“ Howard” says that it is unfair to alter the creeds and standards of faith to those who have already subscribed them. But, for aught he knows, the very individuals who subscribed them may be the very parties who wish them revised. This statement is, however, followed by another, to the effect that a party may join a church who will outnumber the original adherents, and, on account of their being in the majority, alter the creed to serve their own consciences, to the prejudice of the minority. The effect of this assertion is premature, as no church receives such a great number of adherents without first compromising their differences, and thus making a new creed. If we were to adopt the policy of those who maintain the affirmative of this question, we would never have unions between churches. But it is not a general rule that those who change their faith wish the creeds of their adopted ones to be revised. On the

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contrary, they are kindled by a certain enthusiasm for their new religion, which makes them averse to a revisal. Both in dining and signing'we take the same plan. First swallow all down, then digest as we can. • Howard” professes to be greatly afraid of the consequences resulting from a revisal, but with that we have nothing to do. We have to deal with the matter of right, and the chief question appears to be, Is it proper to trifle with a right which has the interests of souls in the scales, merely for the sake of consequences ? He argues that if a revision should take place, great confusion would ensue, and he states, “Among the Episcopalians we have High Church, Broad Church, and Low Church, men of all shades of opinions." If this statement is true, a creed of any description is useless, as it appears from this argument of his that a person can hold any shade of opinion, and still be a good subject under the infallible Thirty-nine Articles, which, he says, should not be revised. So much for the latitude and purity of the Thirty-nine. This state of the Anglican Church, as described by “Howard,” is one of the greatest confusion; in fact, that you can be anything and shade yourself under its protection ; but if you dare to attempt to put matters right-to bring order out of this admitted confusion,-then, strange to relate, the result of such exertions would only tend to increase the evil. If a church exists in the condition described by “Howard,” there is nothing for it but a revision to its very root and branch. If unity of faith had been one of “Howard's ” aims, certainly then a revision is necessary to give consistency and uniformity.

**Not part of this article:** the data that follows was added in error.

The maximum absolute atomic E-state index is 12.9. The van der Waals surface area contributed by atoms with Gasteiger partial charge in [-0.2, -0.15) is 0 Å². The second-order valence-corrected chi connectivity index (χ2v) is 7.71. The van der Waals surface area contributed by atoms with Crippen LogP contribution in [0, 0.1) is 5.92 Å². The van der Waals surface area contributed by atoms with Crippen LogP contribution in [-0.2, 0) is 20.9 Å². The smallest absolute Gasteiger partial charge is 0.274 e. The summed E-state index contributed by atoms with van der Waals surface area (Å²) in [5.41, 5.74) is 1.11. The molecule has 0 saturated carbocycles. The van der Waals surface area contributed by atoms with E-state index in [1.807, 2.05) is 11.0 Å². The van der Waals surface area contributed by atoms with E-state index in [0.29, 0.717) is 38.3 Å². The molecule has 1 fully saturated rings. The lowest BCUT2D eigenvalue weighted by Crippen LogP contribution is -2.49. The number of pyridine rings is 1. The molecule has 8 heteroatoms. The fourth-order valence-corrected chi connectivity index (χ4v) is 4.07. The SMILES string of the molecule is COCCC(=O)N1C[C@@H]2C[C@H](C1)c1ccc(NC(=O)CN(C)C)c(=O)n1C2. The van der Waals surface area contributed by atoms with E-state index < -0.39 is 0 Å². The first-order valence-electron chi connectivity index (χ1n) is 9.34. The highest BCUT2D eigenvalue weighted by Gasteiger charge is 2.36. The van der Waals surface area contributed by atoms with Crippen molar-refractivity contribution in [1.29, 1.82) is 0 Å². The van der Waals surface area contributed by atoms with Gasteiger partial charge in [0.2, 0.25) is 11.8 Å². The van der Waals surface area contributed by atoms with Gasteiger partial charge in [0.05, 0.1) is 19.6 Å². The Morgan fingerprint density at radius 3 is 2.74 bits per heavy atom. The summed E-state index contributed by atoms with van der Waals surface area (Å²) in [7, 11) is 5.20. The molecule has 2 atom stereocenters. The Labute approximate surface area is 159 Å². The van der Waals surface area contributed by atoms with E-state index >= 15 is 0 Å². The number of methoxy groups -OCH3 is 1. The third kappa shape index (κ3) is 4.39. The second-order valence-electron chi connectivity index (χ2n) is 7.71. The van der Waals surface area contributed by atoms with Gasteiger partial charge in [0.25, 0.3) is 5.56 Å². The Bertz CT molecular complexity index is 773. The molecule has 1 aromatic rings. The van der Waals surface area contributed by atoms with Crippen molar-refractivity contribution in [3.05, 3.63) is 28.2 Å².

If the standards of faith were complete and satisfactory, all cavilling on the subject would be unnecessary. The only reason that there is such contention about them is simply because they do not comprehend all that is necessary for the religious requirements of the day. If this were not the case, there would have been, indeed, little debate about their comprehensiveness, power, and infallibility. The affirmative side might never have insinuated anything as to the objects which those had in view who wished standards to be revised. *Howard” insists that a revision has proved nothing except a hotbed for Socinianism, Unitarianism, &c. On the other hand, could those who accepted the views of these sects conscientiously remain in the belief of a different religion other than that which their minds embraced? Yet it would seem by “Howard's" argument, that if they were ever so bad in point of doctrine, they would have been all right had they remained where they were before. The Church of Rome has high pretensions about infallibility, and she has had a great number of obscure fathers whom she has been pleased to elevate into saints. An account of their lives is brought down by tradition, which is an article of the Roman Catholics' faith, as they are bound by the creed of Pope Pious IV. to "steadfastly admit and embrace it.” And can any person see his way through all the superstition, error, and nonsense into which tradition has coiled itself for so many centuries? We would think, when tradi.